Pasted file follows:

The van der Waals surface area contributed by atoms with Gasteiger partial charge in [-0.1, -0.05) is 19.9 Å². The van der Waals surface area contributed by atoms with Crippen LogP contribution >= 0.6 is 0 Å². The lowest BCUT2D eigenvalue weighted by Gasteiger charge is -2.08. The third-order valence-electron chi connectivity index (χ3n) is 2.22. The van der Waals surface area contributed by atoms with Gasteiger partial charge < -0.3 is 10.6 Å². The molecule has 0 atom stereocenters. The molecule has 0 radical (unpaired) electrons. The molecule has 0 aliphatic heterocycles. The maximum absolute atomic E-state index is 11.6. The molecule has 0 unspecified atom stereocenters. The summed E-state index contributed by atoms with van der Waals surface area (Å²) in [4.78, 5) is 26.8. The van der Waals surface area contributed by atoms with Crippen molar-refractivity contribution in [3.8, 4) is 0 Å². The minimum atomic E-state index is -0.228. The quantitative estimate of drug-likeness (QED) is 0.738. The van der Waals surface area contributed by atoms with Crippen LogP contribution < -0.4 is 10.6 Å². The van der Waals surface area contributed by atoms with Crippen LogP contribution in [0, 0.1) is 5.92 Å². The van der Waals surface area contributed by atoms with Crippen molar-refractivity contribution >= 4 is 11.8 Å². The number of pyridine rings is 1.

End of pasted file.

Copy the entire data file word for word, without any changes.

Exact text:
The van der Waals surface area contributed by atoms with Gasteiger partial charge in [-0.1, -0.05) is 19.9 Å². The van der Waals surface area contributed by atoms with Crippen LogP contribution >= 0.6 is 0 Å². The lowest BCUT2D eigenvalue weighted by Gasteiger charge is -2.08. The third-order valence-electron chi connectivity index (χ3n) is 2.22. The van der Waals surface area contributed by atoms with Gasteiger partial charge < -0.3 is 10.6 Å². The molecule has 0 atom stereocenters. The molecule has 0 radical (unpaired) electrons. The molecule has 0 aliphatic heterocycles. The maximum absolute atomic E-state index is 11.6. The molecule has 0 unspecified atom stereocenters. The summed E-state index contributed by atoms with van der Waals surface area (Å²) in [4.78, 5) is 26.8. The van der Waals surface area contributed by atoms with Crippen molar-refractivity contribution in [3.8, 4) is 0 Å². The minimum atomic E-state index is -0.228. The quantitative estimate of drug-likeness (QED) is 0.738. The van der Waals surface area contributed by atoms with Crippen LogP contribution < -0.4 is 10.6 Å². The van der Waals surface area contributed by atoms with Crippen LogP contribution in [0, 0.1) is 5.92 Å². The van der Waals surface area contributed by atoms with Crippen molar-refractivity contribution >= 4 is 11.8 Å². The number of pyridine rings is 1.